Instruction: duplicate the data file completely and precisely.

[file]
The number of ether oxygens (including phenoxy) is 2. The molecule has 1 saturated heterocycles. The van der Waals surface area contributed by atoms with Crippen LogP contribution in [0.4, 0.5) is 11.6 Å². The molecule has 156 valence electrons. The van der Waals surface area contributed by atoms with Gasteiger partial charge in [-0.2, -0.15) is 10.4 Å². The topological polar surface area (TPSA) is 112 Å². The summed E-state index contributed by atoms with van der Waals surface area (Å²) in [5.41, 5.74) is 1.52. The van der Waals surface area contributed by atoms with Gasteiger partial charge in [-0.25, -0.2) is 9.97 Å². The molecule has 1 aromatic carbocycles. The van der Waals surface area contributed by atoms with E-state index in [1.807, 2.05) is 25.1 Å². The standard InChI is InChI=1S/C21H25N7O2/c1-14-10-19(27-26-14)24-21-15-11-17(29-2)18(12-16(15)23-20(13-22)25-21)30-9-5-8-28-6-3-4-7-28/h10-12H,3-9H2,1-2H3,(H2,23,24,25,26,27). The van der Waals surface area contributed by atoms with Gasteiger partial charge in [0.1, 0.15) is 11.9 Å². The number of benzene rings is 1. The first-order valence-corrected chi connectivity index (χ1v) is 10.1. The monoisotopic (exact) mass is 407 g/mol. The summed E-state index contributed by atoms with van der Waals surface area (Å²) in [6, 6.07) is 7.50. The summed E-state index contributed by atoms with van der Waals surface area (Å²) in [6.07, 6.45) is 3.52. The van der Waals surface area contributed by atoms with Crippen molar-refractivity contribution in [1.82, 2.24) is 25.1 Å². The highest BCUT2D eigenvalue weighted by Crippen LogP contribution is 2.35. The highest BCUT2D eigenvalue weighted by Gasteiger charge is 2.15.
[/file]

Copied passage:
The number of ether oxygens (including phenoxy) is 2. The molecule has 1 saturated heterocycles. The van der Waals surface area contributed by atoms with Crippen LogP contribution in [0.4, 0.5) is 11.6 Å². The molecule has 156 valence electrons. The van der Waals surface area contributed by atoms with Gasteiger partial charge in [-0.2, -0.15) is 10.4 Å². The topological polar surface area (TPSA) is 112 Å². The summed E-state index contributed by atoms with van der Waals surface area (Å²) in [5.41, 5.74) is 1.52. The van der Waals surface area contributed by atoms with Gasteiger partial charge in [-0.25, -0.2) is 9.97 Å². The molecule has 1 aromatic carbocycles. The van der Waals surface area contributed by atoms with E-state index in [1.807, 2.05) is 25.1 Å². The standard InChI is InChI=1S/C21H25N7O2/c1-14-10-19(27-26-14)24-21-15-11-17(29-2)18(12-16(15)23-20(13-22)25-21)30-9-5-8-28-6-3-4-7-28/h10-12H,3-9H2,1-2H3,(H2,23,24,25,26,27). The van der Waals surface area contributed by atoms with Gasteiger partial charge in [0.1, 0.15) is 11.9 Å². The number of benzene rings is 1. The first-order valence-corrected chi connectivity index (χ1v) is 10.1. The monoisotopic (exact) mass is 407 g/mol. The summed E-state index contributed by atoms with van der Waals surface area (Å²) in [6, 6.07) is 7.50. The summed E-state index contributed by atoms with van der Waals surface area (Å²) in [6.07, 6.45) is 3.52. The van der Waals surface area contributed by atoms with Crippen molar-refractivity contribution in [1.82, 2.24) is 25.1 Å². The highest BCUT2D eigenvalue weighted by Crippen LogP contribution is 2.35. The highest BCUT2D eigenvalue weighted by Gasteiger charge is 2.15.